Woodbotics - Custom Guitars

Don’t we all love the hypnotic sound of music to help raise our mood, reduce stress and feed the soul. Here at Vectric we have lots of musical makers so it’s no surprise that we got really intrigued by Woodbotics who are making amazing custom guitars for their clients. It’s a real talent to be able to play music but the expertise needed to make the instruments in the first place is off the scale amazing. This month we spoke to Scott Cunningham at Woodbotics who manages to do just that teaming his two passions playing music and making, so let’s hear about Scott’s love of guitars and how he combines this with his brilliant woodworking skills.

Hi Scott, thanks so much for speaking to us. Let’s start by telling us a bit about yourself and when you started Woodbotics.

I worked for 22 years in various shops making cabinets, furniture and architectural millwork pieces then after obtaining a C6 contractor’s license, I focused on cabinet installation and on site mill work for the next 19 years. It’s been great to spend time honing my skills to what I enjoy most, so in 2011 I decided to take the plunge by starting my own business specializing in CNC woodwork and that’s how Woodbotics came about! I was granted a trademark on the name which was created to emphasize robotic woodworking, and I continue to build the company.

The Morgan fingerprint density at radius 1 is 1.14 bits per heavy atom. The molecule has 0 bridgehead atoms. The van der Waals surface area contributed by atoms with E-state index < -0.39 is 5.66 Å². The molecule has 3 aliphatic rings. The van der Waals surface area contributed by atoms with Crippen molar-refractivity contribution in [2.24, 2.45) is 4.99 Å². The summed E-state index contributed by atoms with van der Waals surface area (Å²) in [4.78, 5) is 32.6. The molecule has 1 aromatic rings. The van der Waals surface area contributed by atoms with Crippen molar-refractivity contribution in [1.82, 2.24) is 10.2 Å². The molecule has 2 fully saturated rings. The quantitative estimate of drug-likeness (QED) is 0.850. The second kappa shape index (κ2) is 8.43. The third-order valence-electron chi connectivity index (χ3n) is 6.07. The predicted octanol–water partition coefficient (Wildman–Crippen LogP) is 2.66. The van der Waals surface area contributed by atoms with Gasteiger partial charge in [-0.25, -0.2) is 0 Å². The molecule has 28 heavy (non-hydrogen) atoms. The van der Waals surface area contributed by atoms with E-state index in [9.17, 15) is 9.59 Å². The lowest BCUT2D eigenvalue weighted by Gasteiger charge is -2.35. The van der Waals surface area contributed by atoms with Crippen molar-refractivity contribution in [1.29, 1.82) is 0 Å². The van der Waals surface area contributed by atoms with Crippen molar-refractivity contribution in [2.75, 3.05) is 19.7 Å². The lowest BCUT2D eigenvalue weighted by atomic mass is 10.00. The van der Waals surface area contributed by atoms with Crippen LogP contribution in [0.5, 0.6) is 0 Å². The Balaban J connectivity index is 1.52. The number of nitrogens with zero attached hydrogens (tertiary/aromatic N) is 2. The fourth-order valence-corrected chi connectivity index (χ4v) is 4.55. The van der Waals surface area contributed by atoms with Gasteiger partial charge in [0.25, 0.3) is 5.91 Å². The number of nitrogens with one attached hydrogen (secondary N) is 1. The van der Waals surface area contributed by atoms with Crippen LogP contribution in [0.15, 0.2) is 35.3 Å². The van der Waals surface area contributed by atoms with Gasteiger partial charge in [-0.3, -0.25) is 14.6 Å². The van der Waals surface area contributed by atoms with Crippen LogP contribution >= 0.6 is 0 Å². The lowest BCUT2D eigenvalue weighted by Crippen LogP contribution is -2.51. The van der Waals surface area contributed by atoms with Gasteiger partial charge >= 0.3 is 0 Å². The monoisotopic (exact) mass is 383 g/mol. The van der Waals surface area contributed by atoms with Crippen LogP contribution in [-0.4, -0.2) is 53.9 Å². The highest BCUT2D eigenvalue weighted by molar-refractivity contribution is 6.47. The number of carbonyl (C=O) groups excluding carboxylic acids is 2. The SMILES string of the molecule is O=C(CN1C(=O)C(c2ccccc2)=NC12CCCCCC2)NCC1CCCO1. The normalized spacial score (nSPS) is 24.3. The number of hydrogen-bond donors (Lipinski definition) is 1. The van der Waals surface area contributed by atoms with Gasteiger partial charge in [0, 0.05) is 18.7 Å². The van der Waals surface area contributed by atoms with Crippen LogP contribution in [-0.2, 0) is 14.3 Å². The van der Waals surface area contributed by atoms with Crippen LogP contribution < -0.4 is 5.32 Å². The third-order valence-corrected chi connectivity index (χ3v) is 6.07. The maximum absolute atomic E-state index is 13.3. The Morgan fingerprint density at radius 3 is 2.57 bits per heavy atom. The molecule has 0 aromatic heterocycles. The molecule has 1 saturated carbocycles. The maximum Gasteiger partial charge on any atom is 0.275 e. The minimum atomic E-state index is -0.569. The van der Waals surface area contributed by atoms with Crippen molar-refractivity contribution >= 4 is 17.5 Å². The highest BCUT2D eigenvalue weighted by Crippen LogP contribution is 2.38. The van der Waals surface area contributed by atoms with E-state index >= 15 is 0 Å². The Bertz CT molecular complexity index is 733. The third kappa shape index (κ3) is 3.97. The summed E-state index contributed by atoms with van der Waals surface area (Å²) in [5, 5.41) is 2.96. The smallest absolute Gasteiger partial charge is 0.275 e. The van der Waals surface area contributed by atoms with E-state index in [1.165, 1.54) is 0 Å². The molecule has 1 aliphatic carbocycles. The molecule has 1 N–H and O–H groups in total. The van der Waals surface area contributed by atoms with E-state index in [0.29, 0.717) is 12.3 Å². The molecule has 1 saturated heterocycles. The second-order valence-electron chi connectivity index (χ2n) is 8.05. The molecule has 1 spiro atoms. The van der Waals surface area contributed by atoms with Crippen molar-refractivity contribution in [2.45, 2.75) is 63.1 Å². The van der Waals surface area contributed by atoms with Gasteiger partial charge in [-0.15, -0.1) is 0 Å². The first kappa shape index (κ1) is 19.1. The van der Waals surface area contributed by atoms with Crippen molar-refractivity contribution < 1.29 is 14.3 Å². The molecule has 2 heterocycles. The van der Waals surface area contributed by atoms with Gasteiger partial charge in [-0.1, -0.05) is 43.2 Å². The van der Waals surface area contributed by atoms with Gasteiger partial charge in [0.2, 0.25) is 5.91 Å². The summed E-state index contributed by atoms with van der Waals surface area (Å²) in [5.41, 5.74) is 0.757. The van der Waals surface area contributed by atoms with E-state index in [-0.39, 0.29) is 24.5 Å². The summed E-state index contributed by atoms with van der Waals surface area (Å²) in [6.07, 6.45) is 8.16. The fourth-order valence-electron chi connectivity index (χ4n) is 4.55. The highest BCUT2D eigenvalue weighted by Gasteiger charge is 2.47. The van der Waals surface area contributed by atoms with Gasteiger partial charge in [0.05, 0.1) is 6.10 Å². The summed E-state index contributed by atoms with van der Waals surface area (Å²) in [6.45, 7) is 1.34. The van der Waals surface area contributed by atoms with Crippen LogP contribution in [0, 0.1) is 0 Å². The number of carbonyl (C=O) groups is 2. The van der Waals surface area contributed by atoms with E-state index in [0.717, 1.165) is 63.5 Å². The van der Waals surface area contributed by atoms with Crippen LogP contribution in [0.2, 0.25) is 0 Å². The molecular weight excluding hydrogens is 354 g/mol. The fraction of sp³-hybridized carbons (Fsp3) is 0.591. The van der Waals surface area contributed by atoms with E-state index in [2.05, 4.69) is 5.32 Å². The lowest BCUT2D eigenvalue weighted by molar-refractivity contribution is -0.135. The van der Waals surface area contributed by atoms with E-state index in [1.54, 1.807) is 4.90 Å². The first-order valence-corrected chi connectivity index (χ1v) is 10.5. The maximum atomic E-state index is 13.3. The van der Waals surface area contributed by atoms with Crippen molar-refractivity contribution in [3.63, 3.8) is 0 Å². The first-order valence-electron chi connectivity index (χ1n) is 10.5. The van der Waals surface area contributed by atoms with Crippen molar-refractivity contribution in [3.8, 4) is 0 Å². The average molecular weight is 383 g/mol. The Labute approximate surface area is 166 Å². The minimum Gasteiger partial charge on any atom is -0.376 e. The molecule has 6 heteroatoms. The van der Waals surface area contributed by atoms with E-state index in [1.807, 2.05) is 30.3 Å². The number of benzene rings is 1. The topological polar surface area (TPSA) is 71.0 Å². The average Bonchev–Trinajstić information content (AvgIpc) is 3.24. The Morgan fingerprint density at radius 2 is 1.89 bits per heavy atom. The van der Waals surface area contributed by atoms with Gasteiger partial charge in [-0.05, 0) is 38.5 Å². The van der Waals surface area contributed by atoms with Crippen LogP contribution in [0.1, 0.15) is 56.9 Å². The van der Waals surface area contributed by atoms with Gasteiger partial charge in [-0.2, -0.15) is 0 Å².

When did you first start your love of woodworking and CNC, and what was your first setup?

Well I started woodworking around 9 years old just making kids stuff like skateboards and tree forts then I realized I was really proficient so that progressed into a paid after-school job when I was 15 on a residential site working on household carpentry jobs. After 6 years of college training, I returned to the woodworking field to pursue fine working and that’s when the fun started. I built my first CNC from scratch to learn everything I could before purchasing my second CNC machine from K2 CNC that was built according to my needs. I never looked back and was hooked on CNC machines! I’m onto my third CNC and it’s on another level; industrial quality with a high end controller and auto tool changer! Visit my YouTube channel to see it in action.

Wow that’s pretty cool. CNC is definitely infectious so Scott when did you add Vectric software and how has VCarve helped you get into the world of custom woodworking?

I have been using Vectric software for over 10 years now and VCarve Pro has enabled me to create anything I can dream up. It is by far the most intuitive software I use for creating complex parts because it simplifies what can be a difficult process to go from design to polished toolpaths. The most important part for me is being able to proof check jobs by running simulations within the software to assure perfect results on the CNC, which also reduces waste.